Another thought thats gone through my mind quite often as Ive read your posts, is that maybe if you had something besides work to focus on, it might make thing less stressful, round things out a bit for you. Not to say you dont have anything in your life aside from teaching, but I know that for my sister and sister in law, having other thing to focus on, kids, husbands, working out etc helps them. You cant let your life revolve around work. Find something that has nothing to do with work or teaching or school or other peoples kids, something you enjoy, and make time for it.
And finally, have you considered switching to a different school? We have several elementary schools in our district and each one is run very very differently. Perhaps the school you are in now just isnt a good match for you.

I dont know if this is any help to you, or if it even made sense. I realize its 1am as Im posting this and I have no intention of rereading or trying to make it pretty but I hope I made some sense and maybe something I said helped?

KD said...

Good post by A. Perhaps with time the issue of dealing with parents will become easier.

Many people deal with situations like that in their job....I think in some ways you have to compartmentalize it, and leave it at the door.

Clix said...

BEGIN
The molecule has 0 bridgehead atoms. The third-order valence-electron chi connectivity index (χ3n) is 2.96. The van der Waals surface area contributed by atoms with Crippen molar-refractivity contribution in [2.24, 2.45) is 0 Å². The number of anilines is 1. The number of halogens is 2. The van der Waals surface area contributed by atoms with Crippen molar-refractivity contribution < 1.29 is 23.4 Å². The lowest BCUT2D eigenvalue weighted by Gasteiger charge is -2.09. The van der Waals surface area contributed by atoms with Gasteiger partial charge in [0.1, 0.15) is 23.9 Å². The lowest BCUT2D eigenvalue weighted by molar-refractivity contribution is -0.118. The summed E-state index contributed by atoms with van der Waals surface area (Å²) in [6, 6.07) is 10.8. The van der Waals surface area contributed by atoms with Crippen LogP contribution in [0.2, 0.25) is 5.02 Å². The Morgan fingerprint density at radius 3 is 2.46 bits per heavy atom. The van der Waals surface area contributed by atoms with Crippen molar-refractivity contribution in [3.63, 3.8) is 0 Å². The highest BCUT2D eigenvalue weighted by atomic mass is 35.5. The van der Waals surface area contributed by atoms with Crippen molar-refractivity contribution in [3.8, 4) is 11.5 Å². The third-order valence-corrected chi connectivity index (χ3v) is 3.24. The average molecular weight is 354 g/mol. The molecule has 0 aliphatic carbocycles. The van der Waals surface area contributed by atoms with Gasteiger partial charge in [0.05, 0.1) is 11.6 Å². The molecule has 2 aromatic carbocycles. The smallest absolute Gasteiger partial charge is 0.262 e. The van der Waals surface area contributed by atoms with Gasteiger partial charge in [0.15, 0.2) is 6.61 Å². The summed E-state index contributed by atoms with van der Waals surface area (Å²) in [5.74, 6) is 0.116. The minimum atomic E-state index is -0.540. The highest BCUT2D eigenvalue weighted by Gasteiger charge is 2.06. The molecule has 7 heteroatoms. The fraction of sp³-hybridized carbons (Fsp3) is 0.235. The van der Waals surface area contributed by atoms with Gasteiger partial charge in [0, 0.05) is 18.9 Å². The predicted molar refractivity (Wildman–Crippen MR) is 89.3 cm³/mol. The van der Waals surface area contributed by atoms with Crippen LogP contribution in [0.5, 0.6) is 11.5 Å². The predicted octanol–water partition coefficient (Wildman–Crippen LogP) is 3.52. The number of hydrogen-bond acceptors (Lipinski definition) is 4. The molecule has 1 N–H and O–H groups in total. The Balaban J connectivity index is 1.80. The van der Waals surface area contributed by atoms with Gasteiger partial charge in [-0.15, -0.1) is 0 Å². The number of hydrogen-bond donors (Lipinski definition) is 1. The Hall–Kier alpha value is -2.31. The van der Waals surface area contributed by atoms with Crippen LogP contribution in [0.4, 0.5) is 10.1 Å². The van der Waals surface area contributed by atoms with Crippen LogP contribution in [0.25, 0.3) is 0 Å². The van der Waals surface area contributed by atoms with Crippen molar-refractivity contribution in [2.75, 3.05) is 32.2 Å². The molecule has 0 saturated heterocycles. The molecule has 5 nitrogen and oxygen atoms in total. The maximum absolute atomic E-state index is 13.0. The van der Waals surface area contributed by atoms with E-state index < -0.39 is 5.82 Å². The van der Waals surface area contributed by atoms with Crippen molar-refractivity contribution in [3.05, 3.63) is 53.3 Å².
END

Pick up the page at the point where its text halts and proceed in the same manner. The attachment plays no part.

I'm trying to recall how long you've been teaching & I just can't.

One thing that helps me with academic or discipline issues is that I remind myself - and, if needed, the parent - that we both want the same thing: success for the student. That is our objective. When I can keep the discussion moving that way, it works.

When I have "but I swear we paid!" calls from parents about the yearbook, I go into muted-panic mode. I haven't figured out a way around that one yet. :(

Not like other jobs said...

I just wanted to say (and I realize that this is coming a little late) that if you haven't been a teacher, you really don't get it. Imagine if you had the same aggressive rude patients in a row, every single day!

I went back to get a teaching certificate, after years of volunteering in schools and knowing full well, I thought, what I was getting into. I've had other jobs that are considered to be fairly stressful, but they were NOTHING compared to teaching in an urban school.

Depending on where you are teaching, it's unendingly hard. I do get it -- since I left after just under two years of teaching (subbing, one full year, then new principal and left after three months). I hated who I had to be to teach in that school (stern, unbending, repetitive) and the paced and scripted curriculum that we were held to under our new leadership.

Experienced teachers that used to be happy and creative and great teachers are burning out faster and faster. It's better where there's less poverty, but it's coming for everyone, it seems. I thought the pendulum would swing back by now, but it hasn't.

I'm looking for a job where I can teach still, but without the 60-70 hour weeks, the waking up in the middle of the night and not getting back to sleep, the unending demands, the fighting, swearing, unending battles, and the lack of a life that isn't consumed by the job. I do have a husband and kids and honestly, that's why I really had to quit -- the job was consuming me and it wasn't fair to any of us.